Implemented by the European Commission as part of the Copernicus Programme

Case Study - 2010 Pakistan floods

GloFAS demonstrated its potential by detecting a number of flooding events of the past 3 year in major world rivers, with forecast lead time often larger than 10 days

A striking example is that of the severe floods that hit Pakistan in summer of 2010, triggered by exceptional monsoon rain beginning at the end of July. The flooding covered approximately one-fifth of the total land area of Pakistan, directly affecting about 20 million and causing a death toll close to 2000 people.
On that occasion, forecasts on 28 July 2010 showed probabilities up to 100% of exceeding the severe alert level (i.e., 20 yr return period) in most of the Indus River basin, with peak flow traveling downstream in the first half of August 2010.

20-day ensemble streamflow prediction (ESP) on 28 July 2010

It shows a 20-day ensemble streamflow prediction for a dynamic reporting point in the Indus River, few kilometers downstream the city of Sukkur, in the Sindh province of Pakistan. Forecasts show a sharp rise of discharge in the river, with expected peak of the ensemble mean on the 10 August, hence 13 days after the prediction was issued. The uncertainty range increases with the lead time, though it almost completely exceeds the severe alert level from the 8 to the 12 August.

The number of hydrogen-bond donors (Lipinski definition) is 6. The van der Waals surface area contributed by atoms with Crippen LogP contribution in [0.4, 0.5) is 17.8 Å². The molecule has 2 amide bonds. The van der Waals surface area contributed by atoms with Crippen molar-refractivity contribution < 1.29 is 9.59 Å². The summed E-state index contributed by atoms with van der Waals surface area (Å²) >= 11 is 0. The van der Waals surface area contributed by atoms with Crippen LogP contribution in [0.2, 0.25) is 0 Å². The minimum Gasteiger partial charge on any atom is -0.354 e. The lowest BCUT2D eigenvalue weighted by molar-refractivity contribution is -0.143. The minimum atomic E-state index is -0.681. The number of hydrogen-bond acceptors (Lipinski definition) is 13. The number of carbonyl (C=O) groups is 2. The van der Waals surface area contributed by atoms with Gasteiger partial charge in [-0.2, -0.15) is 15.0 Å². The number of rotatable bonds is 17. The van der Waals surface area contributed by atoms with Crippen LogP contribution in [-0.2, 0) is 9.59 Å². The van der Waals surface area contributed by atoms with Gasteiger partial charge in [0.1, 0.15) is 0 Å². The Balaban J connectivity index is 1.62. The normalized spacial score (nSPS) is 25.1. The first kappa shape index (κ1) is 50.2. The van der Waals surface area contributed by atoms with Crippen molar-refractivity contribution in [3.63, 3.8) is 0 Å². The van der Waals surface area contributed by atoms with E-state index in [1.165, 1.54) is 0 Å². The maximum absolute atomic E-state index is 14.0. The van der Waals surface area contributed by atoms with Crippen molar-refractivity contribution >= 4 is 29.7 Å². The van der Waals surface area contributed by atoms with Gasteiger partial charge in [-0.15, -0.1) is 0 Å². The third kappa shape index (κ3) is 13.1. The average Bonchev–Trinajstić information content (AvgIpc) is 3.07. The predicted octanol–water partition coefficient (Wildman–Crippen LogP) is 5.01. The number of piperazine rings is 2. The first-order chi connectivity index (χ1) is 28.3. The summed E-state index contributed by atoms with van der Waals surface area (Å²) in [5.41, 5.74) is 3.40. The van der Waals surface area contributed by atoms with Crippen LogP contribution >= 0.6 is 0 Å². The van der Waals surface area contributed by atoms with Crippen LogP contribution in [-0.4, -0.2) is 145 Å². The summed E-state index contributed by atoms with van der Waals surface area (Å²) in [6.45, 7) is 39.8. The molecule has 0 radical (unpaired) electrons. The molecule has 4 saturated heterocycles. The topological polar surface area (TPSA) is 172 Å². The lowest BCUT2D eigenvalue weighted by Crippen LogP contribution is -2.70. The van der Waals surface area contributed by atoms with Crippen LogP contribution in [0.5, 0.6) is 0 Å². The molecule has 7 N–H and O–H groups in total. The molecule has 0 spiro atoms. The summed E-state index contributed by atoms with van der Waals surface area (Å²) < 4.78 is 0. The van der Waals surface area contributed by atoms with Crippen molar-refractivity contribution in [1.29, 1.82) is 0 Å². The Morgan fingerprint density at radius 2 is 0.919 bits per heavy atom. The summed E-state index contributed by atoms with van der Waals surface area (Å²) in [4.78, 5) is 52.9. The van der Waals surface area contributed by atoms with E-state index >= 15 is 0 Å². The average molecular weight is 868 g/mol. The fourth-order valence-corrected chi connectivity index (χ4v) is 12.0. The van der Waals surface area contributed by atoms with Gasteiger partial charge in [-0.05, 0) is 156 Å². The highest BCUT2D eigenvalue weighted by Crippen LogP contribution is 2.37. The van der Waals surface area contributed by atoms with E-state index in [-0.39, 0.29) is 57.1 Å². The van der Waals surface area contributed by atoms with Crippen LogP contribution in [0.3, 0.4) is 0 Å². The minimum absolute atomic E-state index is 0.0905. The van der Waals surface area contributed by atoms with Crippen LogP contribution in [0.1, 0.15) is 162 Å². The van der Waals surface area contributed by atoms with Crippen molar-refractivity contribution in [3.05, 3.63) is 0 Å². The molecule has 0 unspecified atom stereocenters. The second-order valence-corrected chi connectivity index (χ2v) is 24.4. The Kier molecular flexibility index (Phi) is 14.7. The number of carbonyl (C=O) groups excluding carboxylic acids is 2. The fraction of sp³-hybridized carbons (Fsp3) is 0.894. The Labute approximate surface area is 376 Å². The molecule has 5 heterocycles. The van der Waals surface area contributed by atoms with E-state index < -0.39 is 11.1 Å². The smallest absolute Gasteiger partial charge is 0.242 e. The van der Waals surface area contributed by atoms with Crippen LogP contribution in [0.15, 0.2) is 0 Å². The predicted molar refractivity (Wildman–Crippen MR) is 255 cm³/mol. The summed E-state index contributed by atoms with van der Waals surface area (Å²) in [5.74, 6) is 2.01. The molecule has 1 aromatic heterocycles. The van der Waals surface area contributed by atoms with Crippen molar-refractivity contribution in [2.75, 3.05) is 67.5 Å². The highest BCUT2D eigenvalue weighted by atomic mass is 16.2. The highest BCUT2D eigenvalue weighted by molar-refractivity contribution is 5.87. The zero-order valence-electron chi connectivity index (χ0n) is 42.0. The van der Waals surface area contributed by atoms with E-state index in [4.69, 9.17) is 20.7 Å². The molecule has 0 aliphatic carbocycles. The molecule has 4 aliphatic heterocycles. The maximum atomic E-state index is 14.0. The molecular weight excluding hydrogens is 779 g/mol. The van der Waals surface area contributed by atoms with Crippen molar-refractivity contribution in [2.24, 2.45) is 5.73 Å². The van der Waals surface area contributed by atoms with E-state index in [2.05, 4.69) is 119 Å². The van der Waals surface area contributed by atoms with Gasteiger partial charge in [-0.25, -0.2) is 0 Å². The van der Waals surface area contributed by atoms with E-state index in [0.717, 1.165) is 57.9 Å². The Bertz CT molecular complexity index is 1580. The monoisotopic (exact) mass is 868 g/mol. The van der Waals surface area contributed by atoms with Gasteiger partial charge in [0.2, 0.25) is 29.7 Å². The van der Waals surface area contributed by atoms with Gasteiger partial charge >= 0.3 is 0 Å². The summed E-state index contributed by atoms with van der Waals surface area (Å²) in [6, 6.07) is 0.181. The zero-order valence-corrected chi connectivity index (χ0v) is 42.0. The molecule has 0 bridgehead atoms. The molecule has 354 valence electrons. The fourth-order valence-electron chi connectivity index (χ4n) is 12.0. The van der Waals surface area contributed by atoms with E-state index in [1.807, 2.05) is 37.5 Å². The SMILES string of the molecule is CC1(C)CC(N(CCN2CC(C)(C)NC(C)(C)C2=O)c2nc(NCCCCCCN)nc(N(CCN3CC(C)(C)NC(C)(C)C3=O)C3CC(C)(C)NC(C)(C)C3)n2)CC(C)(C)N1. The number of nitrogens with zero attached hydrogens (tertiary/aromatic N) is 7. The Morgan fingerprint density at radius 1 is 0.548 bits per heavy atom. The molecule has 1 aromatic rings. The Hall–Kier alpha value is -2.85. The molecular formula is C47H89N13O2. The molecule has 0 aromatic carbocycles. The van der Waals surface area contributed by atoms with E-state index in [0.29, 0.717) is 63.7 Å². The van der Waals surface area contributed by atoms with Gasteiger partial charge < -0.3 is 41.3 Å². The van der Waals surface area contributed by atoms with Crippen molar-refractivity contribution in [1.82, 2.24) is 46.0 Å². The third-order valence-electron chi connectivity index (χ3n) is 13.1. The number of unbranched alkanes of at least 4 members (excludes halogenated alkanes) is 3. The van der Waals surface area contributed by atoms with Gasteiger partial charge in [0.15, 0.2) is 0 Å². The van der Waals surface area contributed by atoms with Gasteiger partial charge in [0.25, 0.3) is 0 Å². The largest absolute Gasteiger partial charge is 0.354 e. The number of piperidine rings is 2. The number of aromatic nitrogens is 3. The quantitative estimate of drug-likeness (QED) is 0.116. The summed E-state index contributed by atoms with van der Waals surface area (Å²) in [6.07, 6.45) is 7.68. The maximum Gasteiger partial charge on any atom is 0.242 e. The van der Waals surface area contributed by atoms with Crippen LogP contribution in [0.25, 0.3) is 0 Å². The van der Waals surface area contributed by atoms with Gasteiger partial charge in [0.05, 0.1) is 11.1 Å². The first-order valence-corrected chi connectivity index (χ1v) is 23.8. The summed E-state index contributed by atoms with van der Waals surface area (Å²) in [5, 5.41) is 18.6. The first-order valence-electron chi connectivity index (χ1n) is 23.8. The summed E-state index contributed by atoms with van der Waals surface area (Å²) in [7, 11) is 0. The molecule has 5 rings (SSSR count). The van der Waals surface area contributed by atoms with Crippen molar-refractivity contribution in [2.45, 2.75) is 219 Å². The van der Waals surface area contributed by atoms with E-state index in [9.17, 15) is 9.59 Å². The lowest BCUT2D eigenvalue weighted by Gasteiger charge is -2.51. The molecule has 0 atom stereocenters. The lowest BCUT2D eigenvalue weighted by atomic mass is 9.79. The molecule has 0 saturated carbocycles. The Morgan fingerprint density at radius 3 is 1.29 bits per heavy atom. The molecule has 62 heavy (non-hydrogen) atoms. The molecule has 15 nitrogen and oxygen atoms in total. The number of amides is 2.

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Satellite images of the Indus River

Satellite images of the Indus River on 10 July 2010 (top) and on 11 August 2010 (bottom). Top panel also shows, with purple shadings, the maximum probability of exceeding the severe threshold in a 20-day forecast range (forecast on 28 July 2010).

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Read more about the case study

Alfieri, L., Burek, P., Dutra, E., Krzeminski, B., Muraro, D., Thielen, J., and Pappenberger, F. GloFAS – global ensemble streamflow forecasting and flood forecasting

Hydrol. Earth Syst. Sci., 17, 1161-1175, doi:10.5194/hess-17-1161-2013, 2013.